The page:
Dividends and Visa, Mastercard en route to $1 trillion valuations

The next time you are at the grocery store or department store, see how many people pay cash. Likely fewer people do for they use debit or credit cards. Next consider who owns the credit cards, it is not the banks, the banks are the distributors of the cards, it is Visa and Mastercard with a 90% share or higher. The rails or wires that connect the machines are propelling the credit card companies shares higher. It is also the reason why instead of being in the financial part of the index, they are in the technology part of the index. The rails and dominance of the companies imply the companies are a long term buy.

In a recent article by Lewis Krauskoff of Reuters, he interviewed analysts who suggested the Visa and Mastercard stocks will become trillion dollar valuation stocks. The facts are in early February, Visa’s valuation was $449 billion and Mastercard’s valuation was $324 billion. The billion dollar valuation includes companies such as Apple, Microsoft, Alphabet and Amazon. The price of Visa would have to double and Mastercard go up 3 times, it is possible yes, likely in 2020 no.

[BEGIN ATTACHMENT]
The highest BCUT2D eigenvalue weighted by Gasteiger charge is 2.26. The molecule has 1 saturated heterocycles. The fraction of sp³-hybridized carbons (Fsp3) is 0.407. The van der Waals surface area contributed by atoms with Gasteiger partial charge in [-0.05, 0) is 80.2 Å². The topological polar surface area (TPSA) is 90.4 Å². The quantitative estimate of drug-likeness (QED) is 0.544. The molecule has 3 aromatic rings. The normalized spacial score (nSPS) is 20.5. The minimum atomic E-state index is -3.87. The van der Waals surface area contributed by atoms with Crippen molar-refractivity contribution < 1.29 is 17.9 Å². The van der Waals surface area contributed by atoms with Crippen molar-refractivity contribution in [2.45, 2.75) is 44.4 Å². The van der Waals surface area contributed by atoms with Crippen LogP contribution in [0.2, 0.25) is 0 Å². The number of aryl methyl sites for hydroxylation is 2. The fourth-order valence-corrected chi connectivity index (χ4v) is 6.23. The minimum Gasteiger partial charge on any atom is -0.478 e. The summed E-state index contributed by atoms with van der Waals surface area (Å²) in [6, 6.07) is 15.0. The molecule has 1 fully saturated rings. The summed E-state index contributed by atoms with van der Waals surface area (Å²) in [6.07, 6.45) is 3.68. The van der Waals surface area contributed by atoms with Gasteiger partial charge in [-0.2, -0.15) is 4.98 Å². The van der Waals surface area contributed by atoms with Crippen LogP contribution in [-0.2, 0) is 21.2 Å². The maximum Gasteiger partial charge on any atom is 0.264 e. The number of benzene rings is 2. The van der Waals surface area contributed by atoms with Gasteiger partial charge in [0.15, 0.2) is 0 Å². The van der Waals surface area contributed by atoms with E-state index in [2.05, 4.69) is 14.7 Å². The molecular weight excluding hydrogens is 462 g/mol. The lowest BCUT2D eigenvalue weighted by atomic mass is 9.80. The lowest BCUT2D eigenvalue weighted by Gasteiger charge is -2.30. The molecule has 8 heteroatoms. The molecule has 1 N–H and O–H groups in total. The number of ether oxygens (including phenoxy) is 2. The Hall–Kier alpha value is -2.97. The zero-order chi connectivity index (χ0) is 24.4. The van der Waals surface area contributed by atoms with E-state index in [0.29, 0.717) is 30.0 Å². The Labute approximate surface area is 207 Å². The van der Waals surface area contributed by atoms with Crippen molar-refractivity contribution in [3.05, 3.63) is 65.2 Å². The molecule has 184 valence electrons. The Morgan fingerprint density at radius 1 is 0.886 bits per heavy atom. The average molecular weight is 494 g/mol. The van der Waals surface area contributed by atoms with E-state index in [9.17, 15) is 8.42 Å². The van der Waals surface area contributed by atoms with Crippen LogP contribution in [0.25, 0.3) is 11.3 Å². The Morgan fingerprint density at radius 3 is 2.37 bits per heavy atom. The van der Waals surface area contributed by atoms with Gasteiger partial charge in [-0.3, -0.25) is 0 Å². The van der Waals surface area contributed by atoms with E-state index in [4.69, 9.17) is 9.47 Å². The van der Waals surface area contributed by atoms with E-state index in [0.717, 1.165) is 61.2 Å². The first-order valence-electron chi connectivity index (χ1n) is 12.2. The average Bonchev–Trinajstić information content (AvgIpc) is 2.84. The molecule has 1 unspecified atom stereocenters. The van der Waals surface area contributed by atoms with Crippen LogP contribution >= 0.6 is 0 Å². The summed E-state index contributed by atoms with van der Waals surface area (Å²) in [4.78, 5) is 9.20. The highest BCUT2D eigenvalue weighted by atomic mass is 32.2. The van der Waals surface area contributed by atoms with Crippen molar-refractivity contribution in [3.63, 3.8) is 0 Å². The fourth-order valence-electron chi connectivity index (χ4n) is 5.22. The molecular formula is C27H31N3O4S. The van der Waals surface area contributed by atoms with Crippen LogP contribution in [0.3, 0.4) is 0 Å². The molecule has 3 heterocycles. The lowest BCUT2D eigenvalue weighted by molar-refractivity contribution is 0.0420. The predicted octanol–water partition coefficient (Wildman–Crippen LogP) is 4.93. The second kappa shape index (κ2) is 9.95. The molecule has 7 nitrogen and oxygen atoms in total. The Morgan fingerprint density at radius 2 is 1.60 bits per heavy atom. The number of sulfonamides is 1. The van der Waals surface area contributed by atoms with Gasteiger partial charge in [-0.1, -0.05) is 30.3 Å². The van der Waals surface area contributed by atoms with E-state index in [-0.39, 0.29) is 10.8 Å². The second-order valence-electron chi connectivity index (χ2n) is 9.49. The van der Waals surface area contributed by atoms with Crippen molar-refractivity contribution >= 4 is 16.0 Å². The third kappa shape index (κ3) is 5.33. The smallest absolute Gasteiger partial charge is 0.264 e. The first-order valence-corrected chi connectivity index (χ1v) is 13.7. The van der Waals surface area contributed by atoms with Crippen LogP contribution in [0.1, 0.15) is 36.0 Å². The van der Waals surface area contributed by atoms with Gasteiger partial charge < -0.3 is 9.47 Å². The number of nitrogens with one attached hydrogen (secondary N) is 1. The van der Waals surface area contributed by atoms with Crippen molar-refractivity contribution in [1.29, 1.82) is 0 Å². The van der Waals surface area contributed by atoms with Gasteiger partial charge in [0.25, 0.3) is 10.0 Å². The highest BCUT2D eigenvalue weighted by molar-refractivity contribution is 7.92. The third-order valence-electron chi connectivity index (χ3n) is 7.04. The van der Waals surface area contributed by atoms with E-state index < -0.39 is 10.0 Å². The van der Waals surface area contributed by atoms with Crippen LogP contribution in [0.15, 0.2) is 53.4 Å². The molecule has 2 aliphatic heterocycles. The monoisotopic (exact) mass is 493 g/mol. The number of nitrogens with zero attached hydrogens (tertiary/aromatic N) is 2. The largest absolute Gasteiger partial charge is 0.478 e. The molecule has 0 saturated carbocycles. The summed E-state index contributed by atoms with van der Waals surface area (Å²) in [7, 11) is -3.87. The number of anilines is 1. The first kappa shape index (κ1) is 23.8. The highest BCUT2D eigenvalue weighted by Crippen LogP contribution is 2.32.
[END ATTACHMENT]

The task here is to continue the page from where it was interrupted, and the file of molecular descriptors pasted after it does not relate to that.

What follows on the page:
The stock price has soared for the companies as well as revenue and at the moment 43% of consumer purchases are made in a digital form, that is up from 28% in 2010. Will it go higher, highly likely.

Visa has 60% share of the credit and debit card market, Mastercard has 30% and American Express has 8.5%. The rest fight over the 2.5% of the market.

Linking to dividend paying stocks, the reason to own the shares is the revenues and dividends have been growing, but also Visa and Mastercard have 90% of the infrastructure for credit and debit cards to work. Both cards have a high margin to make money. Full disclosure, the writer owns both shares. Will they be $1 trillion valuation, it would be nice, but trying to find monopoly like companies who consistently increase their dividends is good enough. The revenues will pay for the dividends and being profitable will send the P/E ratios higher as investors want to own profitable companies.

There are more questions than answers, till the next time – to raising questions.

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